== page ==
Tag Archives: dissecting specimens

Biology Questions Answered…I hope.

I received a few questions from readers about the specimens and tools that I use in the Biology class.  I will attempt to answer them here. 🙂

Marty and Judy asked, “What exactly was wrong w/ the specimens?”

I placed an order with a favorite homeschool science supply company.  This is what I got.  Notice the size of the box compared to the size of the frog.  Now think about five frogs, five owl pellets, five worms (smashed at the bottom), box of dissecting pins, and a box of scalpel replacement blades, in the same box.   Two orders came like this.

I emailed the company and they graciously refunded my shipping cost and replaced an owl pellet instruction sheet, that had been wadded up and stuffed in the box.  I am happy with the company, but I will not order specimens from them again.

I will be ordering my specimens from Carolina Biologicals .  They offer specimens in individual bags or in buckets. They cost a little more, but worth it. Carolina Biologicals have a great customer service and quick shipping.  I think any biological company would be a better place to order from, than the “kits” you can get at homeschool stores.  That is my opinion.

Korey said, “Bio Corporation sends the larger specimens in buckets and the smaller specimens in jars so they maintain their shapes nicely.”    Sweet!!  I’m checking them out.

I hope to have enough students to get specimens in buckets next year.  Take a look at the difference.

This was in a bag.  It is small, color is off, and missing one claw.

This one is from a bucket.  It is larger, color is really nice, and it is in great shape.

Judy also asked, “what do you think is a good amount of time to do a dissection?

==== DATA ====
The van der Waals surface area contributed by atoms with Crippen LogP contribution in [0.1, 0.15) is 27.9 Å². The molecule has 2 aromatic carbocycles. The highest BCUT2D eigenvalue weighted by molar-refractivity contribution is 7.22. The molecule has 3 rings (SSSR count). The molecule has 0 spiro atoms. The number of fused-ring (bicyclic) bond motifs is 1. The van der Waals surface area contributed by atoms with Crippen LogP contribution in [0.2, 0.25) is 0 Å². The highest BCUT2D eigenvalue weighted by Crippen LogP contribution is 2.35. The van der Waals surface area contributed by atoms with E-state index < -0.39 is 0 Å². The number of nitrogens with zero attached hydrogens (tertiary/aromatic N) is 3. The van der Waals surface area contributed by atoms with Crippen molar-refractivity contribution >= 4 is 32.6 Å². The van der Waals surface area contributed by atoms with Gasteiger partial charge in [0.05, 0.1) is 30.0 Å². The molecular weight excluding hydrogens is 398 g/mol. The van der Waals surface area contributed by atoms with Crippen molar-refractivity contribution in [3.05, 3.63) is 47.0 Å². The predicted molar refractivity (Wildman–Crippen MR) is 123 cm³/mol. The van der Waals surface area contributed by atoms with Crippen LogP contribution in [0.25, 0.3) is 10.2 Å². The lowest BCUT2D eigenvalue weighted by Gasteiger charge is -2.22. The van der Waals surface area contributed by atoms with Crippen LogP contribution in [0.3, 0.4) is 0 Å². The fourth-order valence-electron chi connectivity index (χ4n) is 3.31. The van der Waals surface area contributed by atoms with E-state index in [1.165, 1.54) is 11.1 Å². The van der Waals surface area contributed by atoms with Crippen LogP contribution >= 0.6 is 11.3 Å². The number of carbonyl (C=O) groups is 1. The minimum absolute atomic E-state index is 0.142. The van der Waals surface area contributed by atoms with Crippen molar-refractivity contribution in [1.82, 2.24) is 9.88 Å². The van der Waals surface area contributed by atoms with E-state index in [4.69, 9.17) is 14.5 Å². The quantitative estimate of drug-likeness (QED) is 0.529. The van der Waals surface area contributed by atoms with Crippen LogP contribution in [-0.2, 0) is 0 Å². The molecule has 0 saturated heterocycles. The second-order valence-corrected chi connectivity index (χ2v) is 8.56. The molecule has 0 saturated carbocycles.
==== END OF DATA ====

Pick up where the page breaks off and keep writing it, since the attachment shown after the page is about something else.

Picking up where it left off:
That depends.  The worm we were able to dissect in the 1.5 hours that we have available.  The rest of the specimens, I’d like to have had  2 to 2.5 hours.  We saved a lot of time this year, by taking pictures for the students to label instead of sketches.  I like sketches, so I may go back to sketches next year.

Judy had another great question, “I notice the use of styrofoam plates to hold the specimens – do you find this easier/better than the ‘dissecting trays’?”

I do not like the Styrofoam plates we used for the frog.  They were thin and slippery.  I prefer the meat trays you get in the meat department at the grocery store.  The only reason I like them better than the dissecting tray, is because of the cleaning.  If we are running late, I have to clean the trays. Also I have to clean them in the bathroom sink at co-op, then clean the sink.  It was too much trouble.  Next year I will be ordering the disposable trays or buy them from meat department and use two at a time.

No one asked this questions, so I am going to ask it?

Applie, how do you dispose of the specimens when you are done?  Aren’t they harmful to the environment? Wow!  That is a great questions, Applie.  The specimens are not classifiable as federal hazardous wastes and do not represent a biohazard. After they have been displayed to the co-op members about to have lunch, the specimens go right into the dumpster. 🙂